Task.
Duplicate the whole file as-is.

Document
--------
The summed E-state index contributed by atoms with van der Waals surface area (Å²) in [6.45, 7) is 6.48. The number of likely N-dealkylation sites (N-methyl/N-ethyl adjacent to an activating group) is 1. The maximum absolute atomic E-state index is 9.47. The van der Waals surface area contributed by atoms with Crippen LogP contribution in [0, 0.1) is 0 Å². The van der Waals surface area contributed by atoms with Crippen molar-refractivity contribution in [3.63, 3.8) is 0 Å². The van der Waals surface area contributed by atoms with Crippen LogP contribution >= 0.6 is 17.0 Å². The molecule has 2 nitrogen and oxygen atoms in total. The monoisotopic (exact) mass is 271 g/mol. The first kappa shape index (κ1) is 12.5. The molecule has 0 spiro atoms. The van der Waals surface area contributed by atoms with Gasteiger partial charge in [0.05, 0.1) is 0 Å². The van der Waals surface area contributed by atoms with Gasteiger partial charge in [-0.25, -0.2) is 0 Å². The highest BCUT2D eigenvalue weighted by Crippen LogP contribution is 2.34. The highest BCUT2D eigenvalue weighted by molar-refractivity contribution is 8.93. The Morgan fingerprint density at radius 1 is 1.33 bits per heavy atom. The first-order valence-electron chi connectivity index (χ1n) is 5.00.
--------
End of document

The summed E-state index contributed by atoms with van der Waals surface area (Å²) in [6.45, 7) is 6.48. The number of likely N-dealkylation sites (N-methyl/N-ethyl adjacent to an activating group) is 1. The maximum absolute atomic E-state index is 9.47. The van der Waals surface area contributed by atoms with Crippen LogP contribution in [0, 0.1) is 0 Å². The van der Waals surface area contributed by atoms with Crippen molar-refractivity contribution in [3.63, 3.8) is 0 Å². The van der Waals surface area contributed by atoms with Crippen LogP contribution >= 0.6 is 17.0 Å². The molecule has 2 nitrogen and oxygen atoms in total. The monoisotopic (exact) mass is 271 g/mol. The first kappa shape index (κ1) is 12.5. The molecule has 0 spiro atoms. The van der Waals surface area contributed by atoms with Gasteiger partial charge in [0.05, 0.1) is 0 Å². The van der Waals surface area contributed by atoms with Gasteiger partial charge in [-0.25, -0.2) is 0 Å². The highest BCUT2D eigenvalue weighted by Crippen LogP contribution is 2.34. The highest BCUT2D eigenvalue weighted by molar-refractivity contribution is 8.93. The Morgan fingerprint density at radius 1 is 1.33 bits per heavy atom. The first-order valence-electron chi connectivity index (χ1n) is 5.00.